This grant focuses on research to advance automated neuroimaging techniques that will enhance the potential of human neural stem cell (hNSC) implantation to treat neonatal hypoxic ischemic brain injury (HII), a common condition with serious long-term neurological and developmental disorders such as mental retardation, cerebral palsy or epilepsy. Our goal is to develop magnetic resonance imaging (MRI) and imaging processing methods in a rat pup model of neonatal hypoxic-ischemic brain injury. This model is created by tying off the middle cerebral artery and exposing the pup to hypoxia and is known as the Rice-Vannucci model (RVM). We will use complex MRI methods to automatically determine where areas of brain injury are located as well as where human neural stem cells (hNSCs) are implanted. At the present time, there are no such methods available. Developing such methods are critical if we are to use stem cells for treatment of different diseases. In the first aim (Aim1a) we will implant hNSCs into a special gel (agarose) and image the cells in a MRI scanner. We will determine the optimal number of cells to use for imaging and the strength of the MRI magnet that is most suitable. We will also look at which of four specific type of imaging modalities will give us the most useful information about hNSC activity. In Aim1b, we will compare 3 computational methods using the 10d rat pup RVM at 1, 3, 7 days after implantation. These 3 complex methods include: (i) hierarchical region splitting (HRS), (ii) graph normalized cut (N-Cut) algorithm, and (iii) Bayesian region segmentation (BRS). Testing different computational methods will help us find the one that is best at detecting and monitoring stem cells as they move through brain regions and migrate to the areas of ischemic injury. When stem cells will be used in clinical trials, it will be very important to know if they will migrate to injured tissues, when this happens, how long the cells can survive for and also the degree of increase in their volume (i.e., proliferation). In Aim 2 we will quantify the activities of the stem cells after hypoxic-ischemic injury. In Aim 2a, we will test these computational methods to see how well they describe and detail the evolution and location of hypoxic-ischemic injury as well as the implanted stem cells. In Aim 2b we will correlate the results of the information that we acquire from MRI and the 3 computational methods with examination of the brain by doing tissue staining and microscopic examination (i.e., histology and immunohistochemistry). This will allow us to check the accuracy of the imaging methods. This grant addresses many of the important technical issues that must be considered in order to improve the chance for success of NSC therapy. We strongly believe that automated and quantitative imaging analysis will be one of the most significant technological advances that will increase the likelihood for successful stem cell therapy.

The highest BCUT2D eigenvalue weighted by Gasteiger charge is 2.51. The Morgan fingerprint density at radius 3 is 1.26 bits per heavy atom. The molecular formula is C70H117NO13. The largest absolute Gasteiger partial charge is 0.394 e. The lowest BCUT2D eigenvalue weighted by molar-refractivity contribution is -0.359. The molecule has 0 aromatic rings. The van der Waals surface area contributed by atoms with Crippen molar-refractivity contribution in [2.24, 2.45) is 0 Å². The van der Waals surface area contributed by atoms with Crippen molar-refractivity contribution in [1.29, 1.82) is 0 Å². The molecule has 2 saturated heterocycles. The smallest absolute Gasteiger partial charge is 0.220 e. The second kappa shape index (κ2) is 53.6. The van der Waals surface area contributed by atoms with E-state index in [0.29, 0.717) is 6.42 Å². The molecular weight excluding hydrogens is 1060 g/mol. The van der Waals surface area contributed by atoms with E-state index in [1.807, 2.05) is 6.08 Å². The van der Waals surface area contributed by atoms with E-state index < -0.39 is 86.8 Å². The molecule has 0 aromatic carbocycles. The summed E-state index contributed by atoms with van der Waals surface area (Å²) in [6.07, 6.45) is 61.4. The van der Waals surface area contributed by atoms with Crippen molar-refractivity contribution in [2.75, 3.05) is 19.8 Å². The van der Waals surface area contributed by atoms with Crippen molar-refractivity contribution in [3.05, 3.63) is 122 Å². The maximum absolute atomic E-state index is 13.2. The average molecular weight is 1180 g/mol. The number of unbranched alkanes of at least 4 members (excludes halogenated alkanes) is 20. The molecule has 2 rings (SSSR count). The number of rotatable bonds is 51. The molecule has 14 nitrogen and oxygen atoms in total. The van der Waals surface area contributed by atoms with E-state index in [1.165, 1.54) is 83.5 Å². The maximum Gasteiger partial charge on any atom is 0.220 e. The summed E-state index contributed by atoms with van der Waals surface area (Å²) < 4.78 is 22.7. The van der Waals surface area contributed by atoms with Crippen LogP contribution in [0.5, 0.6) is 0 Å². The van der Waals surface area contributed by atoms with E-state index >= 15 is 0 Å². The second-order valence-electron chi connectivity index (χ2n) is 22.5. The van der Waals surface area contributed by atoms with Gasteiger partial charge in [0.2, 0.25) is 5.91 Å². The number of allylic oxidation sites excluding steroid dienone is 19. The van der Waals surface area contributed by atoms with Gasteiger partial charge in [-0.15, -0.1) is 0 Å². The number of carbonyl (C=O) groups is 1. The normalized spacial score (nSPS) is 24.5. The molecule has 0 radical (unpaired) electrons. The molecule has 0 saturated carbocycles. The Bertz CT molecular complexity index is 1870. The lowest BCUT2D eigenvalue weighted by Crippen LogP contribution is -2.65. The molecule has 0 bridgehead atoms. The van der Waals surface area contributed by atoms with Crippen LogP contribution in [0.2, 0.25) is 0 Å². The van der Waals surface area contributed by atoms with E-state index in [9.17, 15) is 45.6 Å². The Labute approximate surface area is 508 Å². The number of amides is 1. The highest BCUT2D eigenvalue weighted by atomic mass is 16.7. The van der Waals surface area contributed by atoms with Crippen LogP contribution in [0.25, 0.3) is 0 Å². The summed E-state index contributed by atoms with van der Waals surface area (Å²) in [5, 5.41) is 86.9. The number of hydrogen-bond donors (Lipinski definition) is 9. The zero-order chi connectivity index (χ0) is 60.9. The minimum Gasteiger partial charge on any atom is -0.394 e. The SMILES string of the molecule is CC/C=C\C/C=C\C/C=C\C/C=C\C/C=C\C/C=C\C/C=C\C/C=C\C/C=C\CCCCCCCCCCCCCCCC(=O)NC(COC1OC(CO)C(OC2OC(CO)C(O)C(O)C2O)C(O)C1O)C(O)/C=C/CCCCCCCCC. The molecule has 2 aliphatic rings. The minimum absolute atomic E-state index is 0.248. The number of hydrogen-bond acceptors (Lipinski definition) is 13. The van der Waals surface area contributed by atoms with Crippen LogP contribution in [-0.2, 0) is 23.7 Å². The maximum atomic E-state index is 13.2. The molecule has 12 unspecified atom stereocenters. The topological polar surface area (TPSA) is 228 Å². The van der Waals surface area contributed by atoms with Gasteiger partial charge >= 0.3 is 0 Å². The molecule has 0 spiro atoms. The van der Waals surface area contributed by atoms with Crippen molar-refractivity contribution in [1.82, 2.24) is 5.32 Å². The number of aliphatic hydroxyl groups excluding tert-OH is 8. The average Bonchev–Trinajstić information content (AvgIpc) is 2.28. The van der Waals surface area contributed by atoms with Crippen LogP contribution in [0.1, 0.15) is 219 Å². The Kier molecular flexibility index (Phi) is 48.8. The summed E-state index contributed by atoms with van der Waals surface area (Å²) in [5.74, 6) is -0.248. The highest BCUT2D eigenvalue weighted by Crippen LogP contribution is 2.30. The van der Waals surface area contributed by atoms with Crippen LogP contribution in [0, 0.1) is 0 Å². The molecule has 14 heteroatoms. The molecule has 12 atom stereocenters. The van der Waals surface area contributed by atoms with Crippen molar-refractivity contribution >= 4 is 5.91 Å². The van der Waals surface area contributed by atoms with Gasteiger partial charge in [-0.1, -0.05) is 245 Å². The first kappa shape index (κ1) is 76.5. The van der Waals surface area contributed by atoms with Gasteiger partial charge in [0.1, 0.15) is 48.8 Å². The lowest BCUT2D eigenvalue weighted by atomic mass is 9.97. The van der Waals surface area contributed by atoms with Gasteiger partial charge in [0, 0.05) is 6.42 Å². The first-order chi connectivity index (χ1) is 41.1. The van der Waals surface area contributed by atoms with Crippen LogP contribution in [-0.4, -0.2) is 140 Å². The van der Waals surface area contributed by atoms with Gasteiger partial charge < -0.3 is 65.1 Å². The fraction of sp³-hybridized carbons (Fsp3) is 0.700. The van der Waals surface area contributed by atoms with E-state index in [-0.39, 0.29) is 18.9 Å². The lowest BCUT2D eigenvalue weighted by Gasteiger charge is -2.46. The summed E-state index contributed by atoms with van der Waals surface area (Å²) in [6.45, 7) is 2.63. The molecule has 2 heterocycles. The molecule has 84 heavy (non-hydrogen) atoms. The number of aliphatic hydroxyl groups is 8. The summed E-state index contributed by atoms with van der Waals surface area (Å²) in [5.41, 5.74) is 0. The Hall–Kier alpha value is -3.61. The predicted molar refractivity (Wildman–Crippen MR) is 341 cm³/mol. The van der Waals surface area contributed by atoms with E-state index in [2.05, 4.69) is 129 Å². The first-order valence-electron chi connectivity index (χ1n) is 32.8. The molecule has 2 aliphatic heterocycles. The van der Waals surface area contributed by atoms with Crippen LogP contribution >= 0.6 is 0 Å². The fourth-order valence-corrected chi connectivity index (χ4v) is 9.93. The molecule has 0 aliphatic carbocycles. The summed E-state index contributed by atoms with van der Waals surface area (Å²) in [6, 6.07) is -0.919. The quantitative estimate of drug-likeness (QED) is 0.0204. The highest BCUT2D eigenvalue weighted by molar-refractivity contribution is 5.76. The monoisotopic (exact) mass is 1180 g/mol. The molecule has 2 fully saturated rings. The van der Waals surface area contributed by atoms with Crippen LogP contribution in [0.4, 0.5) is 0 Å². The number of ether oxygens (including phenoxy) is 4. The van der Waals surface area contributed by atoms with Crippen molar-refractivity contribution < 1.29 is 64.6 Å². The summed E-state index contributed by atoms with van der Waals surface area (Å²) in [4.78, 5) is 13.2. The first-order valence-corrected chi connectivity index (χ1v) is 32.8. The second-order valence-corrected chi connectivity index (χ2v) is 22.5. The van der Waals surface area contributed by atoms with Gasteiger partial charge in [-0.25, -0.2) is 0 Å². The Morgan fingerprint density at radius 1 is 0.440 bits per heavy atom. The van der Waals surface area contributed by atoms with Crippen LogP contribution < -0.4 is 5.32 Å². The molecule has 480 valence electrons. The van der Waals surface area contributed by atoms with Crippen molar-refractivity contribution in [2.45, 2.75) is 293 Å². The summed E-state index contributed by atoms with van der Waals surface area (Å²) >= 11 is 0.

Statement of Benefit to California:
This proposal will benefit children born in California who suffer acute hypoxic brain injury at birth (i.e., perinatal asphyxia or ischemic perinatal stroke) and who develop long term neurological and developmental disorders such as mental retardation, cerebral palsy or epilepsy. Treatment with stem cells should reduce the burden of illness of this very common disorder that occurs in full term newborn infants. It will also benefit the families and caretakers of affected children as it will be easier to provide care for such children as they will have less severe neurological deficits. The long-term outcome of severe perinatal brain injury is a life-time of disability and if this can be reduced, it will also reduce the costs of chronic care, hospitalizations, rehabilitation and care in long-term nursing facilities of affected children. This grant focuses on one critical and important aspect of this endeavor that is related to available automated, reproducible, rapid, and objective methods to quantify and assess hNSC activity both in animal studies but more importantly when stem cells are used in human clinical trials. By developing the imaging methods to help improve candidate selection for treatment, for monitoring stem cell implantation, and for following the effects of treatment on outcome, the studies outlined in this proposal will provide ways to use these automated imaging methods to develop ‘push-button’ automated, fast, unbiased and reproducible software tools that will be used clinically not only for treatment with stem cells but for many other acquired diseases that occur across the pediatric age spectrum.